Alison Friedmann, MD, MSc, a pediatric oncologist at Massachusetts General Hospital in Boston and ACRIN 6660 trial consultant, acknowledges the growing emphasis in pediatric oncology using MRI in place of imaging examinations exposing pediatric patients to ionizing radiation whenever possible. "We know children are more radiosensitive than adults," says Friedmann, "and as survival rates from childhood cancer continue to improve, the concern about the long-term effects of ionizing radiation gains significantly more importance." Friedmann suggests that the study results confirm generally the importance of MRI as a diagnostic tool for pediatric cancers. More specifically, the results indicate that whole-body MRI may be considered an initial examination for patients who present with pain due to probable bone cancer or as a method for following pediatric patients after baseline evaluation with conventional staging examinations.
The trial was carried out at 21 sites in North America and one site in the Netherlands. All imaging examinations were performed within 21 days of each other, before treatment, and within two months of any diagnostic or surgical procedure. The images were reviewed centrally by 10 reader teams, each composed of an experienced pediatric radiologist and an experienced nuclear medicine physician. An independent panel verified the diagnoses. Detection of metastasis with whole-body MRI and conventional imaging was quantified by using the area under the receiver operating characteristic curve. (See study schema.)
"Being able to confirm the hypothesis of a study and to report a significant finding is always exciting, as was seen recently with the National Lung Screening Trial," says Bradley S. Snyder, MS, an ACRIN Biostatistics and Data Management Center statistician who provided study statistical support. "While such practice-changing results tend to get the most attention, it is also important to publish informative studies like ACRIN 6660." As examples of useful ACRIN 6660 results to disseminate to the medical community, Snyder points to the trial's confirmation of where the technology stands as a modality for staging pediatric cancers as well as its identification of areas in which the technology might be improved.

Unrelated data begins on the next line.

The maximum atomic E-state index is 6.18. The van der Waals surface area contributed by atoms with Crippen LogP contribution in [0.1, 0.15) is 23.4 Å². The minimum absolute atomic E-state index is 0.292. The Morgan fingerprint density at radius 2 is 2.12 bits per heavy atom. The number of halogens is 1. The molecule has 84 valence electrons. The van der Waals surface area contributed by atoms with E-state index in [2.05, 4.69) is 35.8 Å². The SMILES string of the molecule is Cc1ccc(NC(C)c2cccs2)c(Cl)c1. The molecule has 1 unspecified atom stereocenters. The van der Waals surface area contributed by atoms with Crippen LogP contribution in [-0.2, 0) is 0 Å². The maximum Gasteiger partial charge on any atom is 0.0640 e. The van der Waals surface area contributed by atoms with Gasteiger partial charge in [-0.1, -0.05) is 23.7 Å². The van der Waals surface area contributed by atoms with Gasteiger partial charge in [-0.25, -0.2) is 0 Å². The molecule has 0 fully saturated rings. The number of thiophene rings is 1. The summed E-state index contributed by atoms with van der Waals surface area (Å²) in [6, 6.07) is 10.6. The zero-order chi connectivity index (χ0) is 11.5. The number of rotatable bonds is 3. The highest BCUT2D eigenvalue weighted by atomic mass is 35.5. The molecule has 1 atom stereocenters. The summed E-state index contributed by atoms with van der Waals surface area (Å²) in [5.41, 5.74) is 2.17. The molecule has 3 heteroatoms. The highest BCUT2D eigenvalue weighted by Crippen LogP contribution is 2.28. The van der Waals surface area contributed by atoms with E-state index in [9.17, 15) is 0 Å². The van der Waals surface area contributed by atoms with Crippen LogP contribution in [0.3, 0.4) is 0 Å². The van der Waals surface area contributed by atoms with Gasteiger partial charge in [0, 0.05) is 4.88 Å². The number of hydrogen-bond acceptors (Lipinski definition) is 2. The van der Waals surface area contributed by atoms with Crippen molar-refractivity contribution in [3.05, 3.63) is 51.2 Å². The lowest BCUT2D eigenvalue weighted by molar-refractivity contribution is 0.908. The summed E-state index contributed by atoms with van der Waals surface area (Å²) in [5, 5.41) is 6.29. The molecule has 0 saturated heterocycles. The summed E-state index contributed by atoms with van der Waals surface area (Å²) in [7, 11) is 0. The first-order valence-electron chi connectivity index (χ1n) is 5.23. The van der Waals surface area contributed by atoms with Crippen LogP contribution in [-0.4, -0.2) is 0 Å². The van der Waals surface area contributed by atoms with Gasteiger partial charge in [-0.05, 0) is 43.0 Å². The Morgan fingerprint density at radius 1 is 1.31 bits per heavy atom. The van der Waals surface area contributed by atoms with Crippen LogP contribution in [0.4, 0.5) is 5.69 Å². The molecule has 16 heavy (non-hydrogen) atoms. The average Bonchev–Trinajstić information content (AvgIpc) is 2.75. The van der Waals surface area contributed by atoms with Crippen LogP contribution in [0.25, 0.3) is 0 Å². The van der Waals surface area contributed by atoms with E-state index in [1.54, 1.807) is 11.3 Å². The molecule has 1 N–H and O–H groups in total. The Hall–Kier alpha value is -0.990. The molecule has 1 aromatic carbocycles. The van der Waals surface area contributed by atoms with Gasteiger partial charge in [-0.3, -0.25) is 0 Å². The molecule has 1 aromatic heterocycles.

Concurring that further evaluation of whole-body MRI for staging pediatric cancer should not be abandoned, trial investigators suggest that future trials would benefit from a design with a more homogeneous patient population and that incorporates advanced MRI techniques. Looking further ahead, a study that employs PET/MRI technology holds significant potential for evaluating the best staging strategy. "With a single sedation, pediatric patients with lymphoma, for example, could undergo a PET/MRI examination and, if it turns out the separately interpreted MRI component provides equivalent staging information, you could eliminate the PET. At the very least, the CT component would be eliminated," postulates trial co-investigator Barry A. Siegel, MD, FACR, professor of radiology at Washington University School of Medicine and chair of the ACR PET Core Laboratory. Siegel notes, however, "With only six or seven PET/MRI scanners installed in the United States, it will be a while before we can open that trial."
By Nancy Fredericks, MBA
1. A Snapshot of Pediatric Cancers. National Cancer Institute. Available at http://bit.ly/Pediatric-CancerSnapshot. Accessed Jan. 30, 2013.
2. Childhood Cancers. National Cancer Institute. Available at http://bit.ly/NCIChildhoodCancers. Accessed Jan. 30, 2013.
3. Siegel MJ, et al. “Whole-Body MR Imaging for Staging of Malignant Tumors in Pediatric Patients: Results of the American College of Radiology Imaging Network 6660 Trial.” Radiology 2013;266(2):599–609. Available at http://bit.ly/ACRIN6660.